If you're planning to build a native iOS, watchOS, tvOS or OS X app, take a look at Selecting an iOS CMS article.
This is 2015, and sometimes a mobile audience is larger than the desktop one. Still, the websites are being viewed in a browser, and modern websites should perform equally well on any kind of screen. Websites are expected to be responsive, so that the content looks good regardless of the device. Managing the content of such a mobile-friendly website is what a mobile CMS can do.
The world of web CMS is very well-developed, and most CMSs are suited for this purpose. Here are the solutions which the market offers:
A very typical situation is that there is a website already in place, and there is a CMS powering it. What you could do is to make it responsive, mobile-friendly. Proprietary CMS most likely offer some kind of upgrade to achieve that, whereas with open source CMS there are typically some themes or extensions which provide responsiveness: see some examples for WordPress, Drupal and Joomla.
Another take on this problem is to use a CMS which was built originally with mobile in mind. Such CMS would very much simplify reaching mobile devices, as development would be simpler and editors would be able to preview how the content will look on mobile directly from the CMS.
Further benefits of such a CMS is that it enables better content modelling. It makes it possible to abstract from presentation a bit, stop thinking in terms of pages, and split the content in small chunks instead. Why one would do that? Because it simplifies content reusage, and enables presenting the content on every platform in the best possible manner instead of showing exactly the same website for every screen. For example, you could have two versions of product descriptions: a long one for desktops and a shorter one for mobiles.
Contentful, a CMS which was built to make mobile publishing simple, is a great choice for managing content of a responsive website, as long as you would like to reuse the same content across other channels, such as mobile apps. Its API-first approach helps developers put content from the CMS into the website and gives them fine control over what is to be displayed on each version of the website. Have a look at how Playboy built their responsive website with Contentful.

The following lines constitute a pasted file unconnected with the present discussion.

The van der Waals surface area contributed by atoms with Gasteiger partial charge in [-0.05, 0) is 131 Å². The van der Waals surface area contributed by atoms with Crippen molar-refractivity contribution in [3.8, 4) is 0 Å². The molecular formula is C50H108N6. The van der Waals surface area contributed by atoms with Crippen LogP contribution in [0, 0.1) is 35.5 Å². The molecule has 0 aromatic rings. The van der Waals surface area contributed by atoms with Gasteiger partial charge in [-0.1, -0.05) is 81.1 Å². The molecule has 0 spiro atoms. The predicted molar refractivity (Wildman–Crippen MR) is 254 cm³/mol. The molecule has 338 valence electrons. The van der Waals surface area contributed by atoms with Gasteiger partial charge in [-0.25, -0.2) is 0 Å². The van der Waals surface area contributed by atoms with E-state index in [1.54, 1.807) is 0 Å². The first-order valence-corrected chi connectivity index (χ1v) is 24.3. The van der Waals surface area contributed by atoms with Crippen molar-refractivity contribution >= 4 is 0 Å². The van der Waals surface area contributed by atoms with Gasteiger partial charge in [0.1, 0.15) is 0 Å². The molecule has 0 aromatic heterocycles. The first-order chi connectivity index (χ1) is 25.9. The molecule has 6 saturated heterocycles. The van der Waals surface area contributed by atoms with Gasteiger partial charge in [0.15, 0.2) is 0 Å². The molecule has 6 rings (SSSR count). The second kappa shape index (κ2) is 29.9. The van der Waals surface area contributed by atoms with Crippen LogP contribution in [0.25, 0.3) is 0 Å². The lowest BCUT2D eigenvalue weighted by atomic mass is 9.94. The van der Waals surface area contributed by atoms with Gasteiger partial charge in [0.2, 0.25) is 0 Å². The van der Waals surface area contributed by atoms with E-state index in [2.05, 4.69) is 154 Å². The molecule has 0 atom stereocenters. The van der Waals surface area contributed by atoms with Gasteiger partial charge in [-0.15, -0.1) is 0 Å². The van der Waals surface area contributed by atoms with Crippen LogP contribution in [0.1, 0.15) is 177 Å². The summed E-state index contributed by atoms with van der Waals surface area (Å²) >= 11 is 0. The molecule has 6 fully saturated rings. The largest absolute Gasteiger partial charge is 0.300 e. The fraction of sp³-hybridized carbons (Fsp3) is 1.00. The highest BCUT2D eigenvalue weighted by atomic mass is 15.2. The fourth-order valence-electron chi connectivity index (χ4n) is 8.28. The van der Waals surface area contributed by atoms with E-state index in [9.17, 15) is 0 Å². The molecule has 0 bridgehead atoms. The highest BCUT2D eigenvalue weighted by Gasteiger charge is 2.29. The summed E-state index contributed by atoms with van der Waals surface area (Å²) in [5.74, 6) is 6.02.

There is little reason why content creation should be limited to computers, as was the case with CMSs recently. Can we consider Twitter a CMS of sorts? 80% of Twitter active users are on mobile, which suggests that people are willing to create content on the go.
Some CMSs come with apps for mobile devices – mostly tablets. Sometimes they are shipped by the vendor of a CMS, as is the case with Wordpress and Magnolia CMS, for instance; sometimes they are built by third parties: one of the examples is Drupal on the go.
The mobile CMS expression has several meanings, which hopefully are clarified by now. If you need to manage content in mobile app(s), you would want a CMS preferably built for that purpose, and the best solution is an API-first CMS, such as Contentful. If your goal is rather to publish a responsive website and manage content inside it, you could either use an extension for an existing web CMS, or also go with a modern mobile-first CMS such as Contentful. Finally, if you want to manage content on the go and publish from a tablet, there are some solutions for that, which typically run on top of existing CMS.